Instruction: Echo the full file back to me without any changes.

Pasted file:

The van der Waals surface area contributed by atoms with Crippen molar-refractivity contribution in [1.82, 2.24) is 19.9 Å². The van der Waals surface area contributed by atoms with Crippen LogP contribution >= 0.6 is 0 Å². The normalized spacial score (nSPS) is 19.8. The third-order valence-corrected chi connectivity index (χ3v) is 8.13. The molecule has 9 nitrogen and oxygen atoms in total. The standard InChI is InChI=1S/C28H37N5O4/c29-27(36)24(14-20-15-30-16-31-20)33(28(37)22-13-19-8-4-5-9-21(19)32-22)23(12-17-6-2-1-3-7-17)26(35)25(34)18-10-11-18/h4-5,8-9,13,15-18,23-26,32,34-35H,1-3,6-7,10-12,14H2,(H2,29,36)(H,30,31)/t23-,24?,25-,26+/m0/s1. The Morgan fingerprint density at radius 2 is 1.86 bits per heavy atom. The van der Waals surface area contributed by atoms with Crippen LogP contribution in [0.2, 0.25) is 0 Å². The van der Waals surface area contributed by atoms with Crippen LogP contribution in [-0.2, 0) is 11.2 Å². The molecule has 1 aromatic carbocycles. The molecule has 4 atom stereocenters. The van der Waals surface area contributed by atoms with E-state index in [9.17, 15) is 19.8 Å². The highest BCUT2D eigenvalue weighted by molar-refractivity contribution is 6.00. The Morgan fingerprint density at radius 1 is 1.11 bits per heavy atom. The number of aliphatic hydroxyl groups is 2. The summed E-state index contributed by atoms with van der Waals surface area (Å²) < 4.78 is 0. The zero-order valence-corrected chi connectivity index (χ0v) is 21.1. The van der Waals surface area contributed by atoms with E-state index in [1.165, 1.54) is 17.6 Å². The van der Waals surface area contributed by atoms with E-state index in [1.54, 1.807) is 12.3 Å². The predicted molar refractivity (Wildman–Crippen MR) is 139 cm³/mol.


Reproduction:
The van der Waals surface area contributed by atoms with Crippen molar-refractivity contribution in [1.82, 2.24) is 19.9 Å². The van der Waals surface area contributed by atoms with Crippen LogP contribution >= 0.6 is 0 Å². The normalized spacial score (nSPS) is 19.8. The third-order valence-corrected chi connectivity index (χ3v) is 8.13. The molecule has 9 nitrogen and oxygen atoms in total. The standard InChI is InChI=1S/C28H37N5O4/c29-27(36)24(14-20-15-30-16-31-20)33(28(37)22-13-19-8-4-5-9-21(19)32-22)23(12-17-6-2-1-3-7-17)26(35)25(34)18-10-11-18/h4-5,8-9,13,15-18,23-26,32,34-35H,1-3,6-7,10-12,14H2,(H2,29,36)(H,30,31)/t23-,24?,25-,26+/m0/s1. The Morgan fingerprint density at radius 2 is 1.86 bits per heavy atom. The van der Waals surface area contributed by atoms with Crippen LogP contribution in [0.2, 0.25) is 0 Å². The van der Waals surface area contributed by atoms with Crippen LogP contribution in [-0.2, 0) is 11.2 Å². The molecule has 1 aromatic carbocycles. The molecule has 4 atom stereocenters. The van der Waals surface area contributed by atoms with E-state index in [9.17, 15) is 19.8 Å². The highest BCUT2D eigenvalue weighted by molar-refractivity contribution is 6.00. The Morgan fingerprint density at radius 1 is 1.11 bits per heavy atom. The number of aliphatic hydroxyl groups is 2. The summed E-state index contributed by atoms with van der Waals surface area (Å²) < 4.78 is 0. The zero-order valence-corrected chi connectivity index (χ0v) is 21.1. The van der Waals surface area contributed by atoms with E-state index in [1.165, 1.54) is 17.6 Å². The van der Waals surface area contributed by atoms with E-state index in [1.54, 1.807) is 12.3 Å². The predicted molar refractivity (Wildman–Crippen MR) is 139 cm³/mol.